Halakhic commentators discuss the extent and duration of the mitzvah of Ahavat haGer. Among the possibilities they entertain are that it is limited to the convert him or herself; that it extends until the tenth generation (!); that it persists until the descendent of the convert has one parent who is a native born Jew; or that it applies only as long as the convert and his/her descendents are known as “converts.” While the range here is astounding, these possibilities all point in the same direction: The mitzvah of Ahavat haGer responds to the unique vulnerability of the convert; once the convert and/or his descendants are fully incorporated into their new community, either by no longer being “known” as a convert or by having one native-born parent and the network of relationships that being born into a Jewish family entails the mitzvah is no longer applicable. Optimal performance of the mitzvah of Ahavat haGer entails helping the convert move from the uniquely vulnerable category of the “stranger” in need of special protection to the more general category of veAhavta leReakha kamokha, that is, to being fully immersed within the community indistinguishable from other communal members.
Becoming a member of a new religious community is an indelible aspect of individual experience. Integration into a new community, no matter how effective or embracing cannot efface that significant aspect of individual experience, nor should it seek to do so. What communities can and, according to the Torah, must do is help the convert feel less like a stranger. The Torah exhorts us to love the stranger “ki gerim heyitem beEretz Mitzrayim,” “for you were strangers in the land of Egypt (Deut. 10:19).” We are enjoined to learn from our mostly negative historical experience in the land of Egypt that treatment of the ger is critically important. In this same spirit, I suggest that we can learn how—and how not—to relate to converts in our community from our own historical experience as converts, (or apostates) in pre-modern Europe. Although they may have opted out of Jewish communal membership, their reception (or lack thereof) by their new faith community provides us with the tools to rise to the challenge of our own vastly different circumstances. Their experience heightens our awareness of the two aspects of becoming part of a new religious community. In the words of Megillat Rut, the convert seeks both “amekh ami—your people is my people” and “Elokayikh Elokai—your God is my God.” While our current approach to conversion is focused on the second of these, academic study of medieval Jewish apostates reveals both the importance of the first and provides guidance about how to help bring about the aspiration of “amekh ami.”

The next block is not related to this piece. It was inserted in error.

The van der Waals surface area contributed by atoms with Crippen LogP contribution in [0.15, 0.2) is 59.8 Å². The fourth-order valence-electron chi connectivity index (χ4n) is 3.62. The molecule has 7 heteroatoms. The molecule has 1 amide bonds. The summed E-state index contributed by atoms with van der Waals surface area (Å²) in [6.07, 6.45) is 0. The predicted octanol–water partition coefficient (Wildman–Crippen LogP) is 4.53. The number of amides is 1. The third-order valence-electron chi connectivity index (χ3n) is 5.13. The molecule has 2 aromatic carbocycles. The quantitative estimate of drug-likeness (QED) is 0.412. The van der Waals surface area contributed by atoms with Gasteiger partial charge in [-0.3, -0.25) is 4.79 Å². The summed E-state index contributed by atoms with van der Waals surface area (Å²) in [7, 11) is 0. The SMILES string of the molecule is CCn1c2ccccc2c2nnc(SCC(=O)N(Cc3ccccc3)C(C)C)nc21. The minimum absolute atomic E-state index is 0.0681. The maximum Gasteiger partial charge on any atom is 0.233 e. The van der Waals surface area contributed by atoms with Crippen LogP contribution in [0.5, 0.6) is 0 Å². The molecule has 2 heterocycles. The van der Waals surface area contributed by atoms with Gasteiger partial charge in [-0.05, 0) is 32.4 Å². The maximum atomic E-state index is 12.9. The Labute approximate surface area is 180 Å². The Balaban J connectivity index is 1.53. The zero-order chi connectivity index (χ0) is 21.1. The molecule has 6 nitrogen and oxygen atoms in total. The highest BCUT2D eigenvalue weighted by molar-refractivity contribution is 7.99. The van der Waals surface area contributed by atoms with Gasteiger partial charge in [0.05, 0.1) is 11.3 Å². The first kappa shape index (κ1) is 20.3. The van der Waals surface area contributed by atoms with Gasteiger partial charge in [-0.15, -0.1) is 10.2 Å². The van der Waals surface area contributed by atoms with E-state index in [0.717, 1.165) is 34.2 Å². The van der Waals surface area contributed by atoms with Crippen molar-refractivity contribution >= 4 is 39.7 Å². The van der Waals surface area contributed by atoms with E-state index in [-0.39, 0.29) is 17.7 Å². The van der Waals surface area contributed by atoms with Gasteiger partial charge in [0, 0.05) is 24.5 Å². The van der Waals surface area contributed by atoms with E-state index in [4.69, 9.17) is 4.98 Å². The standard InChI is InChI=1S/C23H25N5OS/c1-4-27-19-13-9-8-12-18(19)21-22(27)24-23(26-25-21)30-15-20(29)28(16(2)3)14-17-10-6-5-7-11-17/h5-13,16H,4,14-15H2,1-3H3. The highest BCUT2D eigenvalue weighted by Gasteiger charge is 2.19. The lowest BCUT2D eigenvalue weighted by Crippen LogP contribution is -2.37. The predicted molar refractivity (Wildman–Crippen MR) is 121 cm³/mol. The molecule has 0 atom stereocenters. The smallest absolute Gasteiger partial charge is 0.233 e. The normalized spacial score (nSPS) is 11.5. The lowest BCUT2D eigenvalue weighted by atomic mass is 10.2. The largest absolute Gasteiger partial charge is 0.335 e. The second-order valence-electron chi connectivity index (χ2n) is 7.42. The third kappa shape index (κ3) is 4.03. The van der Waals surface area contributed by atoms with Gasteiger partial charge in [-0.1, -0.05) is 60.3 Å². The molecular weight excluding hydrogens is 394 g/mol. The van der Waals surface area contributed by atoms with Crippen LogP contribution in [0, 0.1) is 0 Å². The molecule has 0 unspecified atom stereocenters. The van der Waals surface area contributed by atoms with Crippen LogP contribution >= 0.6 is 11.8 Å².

See Minhat Hinukh 63 and 431.
 See Rambam, MT Hilkhot Deot 6:4.
 See the letters collected in Solomon Grayzel, The Popes and the Jews in the Thirteenth Century, New York: Hermon Press (1966).
 See Mary Minty, “Responses to Medieval Ashkenazi Martyrdom (Kiddush ha-Shem) in late Medieval German Christian Sources,” Jahrbuch für Antisemitismusforschung 4 (1995): 13–38.
 A Monk’s Confession: The Autobiography of Guibert of Nogent, ed. and trans. Paul Archambault, University Park, PA: Penn State University Press (1995).
 On the London Domus, see Robert Stacey, “The Conversion of Jews to Christianity in Thirteenth Century England,” Speculum 67 (1992): 263–283.
 See Todd Endelman, Leaving the Jewish Fold: Conversion and Radical Assimilation in Modern Jewish History, Princeton, NJ: Princeton University Press (2015), “Introduction,” pp. 1–16.
 Peter Berger, The Sacred Canopy: Elements of a Sociological Theory of Religion, New York: Doubleday (1967), pp. 50–51.
 For a discussion of the complexity of the experience of first generation conversos see Yirmiyahu Yovel, “Converso Dualities in the First Generation: The Cancioneros,” Jewish Social Studies 4 (1998): 1–28.
 The religious identity of conversos, and especially the degree to which crypto-judaizing was a significant or dominant factor in that experience, has been contested. See the discussions of B. Netanyahu, The Marranos of Spain: From the Late 14th to the Early 16th Century According to Contemporary Hebrew Sources, third edition, Ithaca and London: Cornell University Press (1999) and The Origins of the Inquisition in Fifteenth Century Spain, New York: Random House (1995); Renee Levine Melammed, Heretics or Daughters of Israel: The Crypto-Jewish Women of Castile, Oxford and New York: Oxford University Press (1999); and Henry Kamen, The Spanish Inquisition: A Historical Revision fourth edition, New Haven and London: Yale University Press (2014).
 Elisheva Carlebach, Divided Souls: Converts from Judaism in Germany, 1500–1750, New Haven: Yale University Press (2001).
 See Minhat Hinukh 431; Pri Megadim to Shulhan Arukh Orah Hayim 156.